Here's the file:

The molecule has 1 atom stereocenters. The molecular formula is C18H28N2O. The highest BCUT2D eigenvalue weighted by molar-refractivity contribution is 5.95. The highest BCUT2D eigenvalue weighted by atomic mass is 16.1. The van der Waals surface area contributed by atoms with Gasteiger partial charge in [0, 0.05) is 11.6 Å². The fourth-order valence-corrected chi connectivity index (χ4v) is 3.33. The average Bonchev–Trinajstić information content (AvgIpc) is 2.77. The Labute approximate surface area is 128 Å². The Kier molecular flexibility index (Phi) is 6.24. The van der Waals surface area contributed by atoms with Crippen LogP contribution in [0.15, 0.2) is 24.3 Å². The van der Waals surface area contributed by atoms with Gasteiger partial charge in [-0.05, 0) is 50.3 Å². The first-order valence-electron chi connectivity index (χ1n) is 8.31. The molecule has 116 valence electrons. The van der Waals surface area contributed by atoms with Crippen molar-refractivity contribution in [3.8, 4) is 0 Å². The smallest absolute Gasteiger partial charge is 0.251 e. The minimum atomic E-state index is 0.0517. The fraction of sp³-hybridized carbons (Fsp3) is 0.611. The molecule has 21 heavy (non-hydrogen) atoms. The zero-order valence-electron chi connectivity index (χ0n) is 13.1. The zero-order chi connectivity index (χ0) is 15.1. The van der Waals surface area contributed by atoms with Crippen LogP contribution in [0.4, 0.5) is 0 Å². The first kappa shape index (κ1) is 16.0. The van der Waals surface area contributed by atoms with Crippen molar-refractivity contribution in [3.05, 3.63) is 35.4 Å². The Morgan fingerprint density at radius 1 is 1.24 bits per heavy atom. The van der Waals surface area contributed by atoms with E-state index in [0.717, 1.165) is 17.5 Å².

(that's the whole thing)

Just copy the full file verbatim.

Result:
The molecule has 1 atom stereocenters. The molecular formula is C18H28N2O. The highest BCUT2D eigenvalue weighted by molar-refractivity contribution is 5.95. The highest BCUT2D eigenvalue weighted by atomic mass is 16.1. The van der Waals surface area contributed by atoms with Gasteiger partial charge in [0, 0.05) is 11.6 Å². The fourth-order valence-corrected chi connectivity index (χ4v) is 3.33. The average Bonchev–Trinajstić information content (AvgIpc) is 2.77. The Labute approximate surface area is 128 Å². The Kier molecular flexibility index (Phi) is 6.24. The van der Waals surface area contributed by atoms with Crippen LogP contribution in [0.15, 0.2) is 24.3 Å². The van der Waals surface area contributed by atoms with Gasteiger partial charge in [-0.05, 0) is 50.3 Å². The first-order valence-electron chi connectivity index (χ1n) is 8.31. The molecule has 116 valence electrons. The van der Waals surface area contributed by atoms with Crippen molar-refractivity contribution in [3.8, 4) is 0 Å². The smallest absolute Gasteiger partial charge is 0.251 e. The minimum atomic E-state index is 0.0517. The fraction of sp³-hybridized carbons (Fsp3) is 0.611. The molecule has 21 heavy (non-hydrogen) atoms. The zero-order valence-electron chi connectivity index (χ0n) is 13.1. The zero-order chi connectivity index (χ0) is 15.1. The van der Waals surface area contributed by atoms with Crippen LogP contribution in [0.4, 0.5) is 0 Å². The first kappa shape index (κ1) is 16.0. The van der Waals surface area contributed by atoms with Crippen molar-refractivity contribution in [3.05, 3.63) is 35.4 Å². The Morgan fingerprint density at radius 1 is 1.24 bits per heavy atom. The van der Waals surface area contributed by atoms with E-state index in [0.717, 1.165) is 17.5 Å².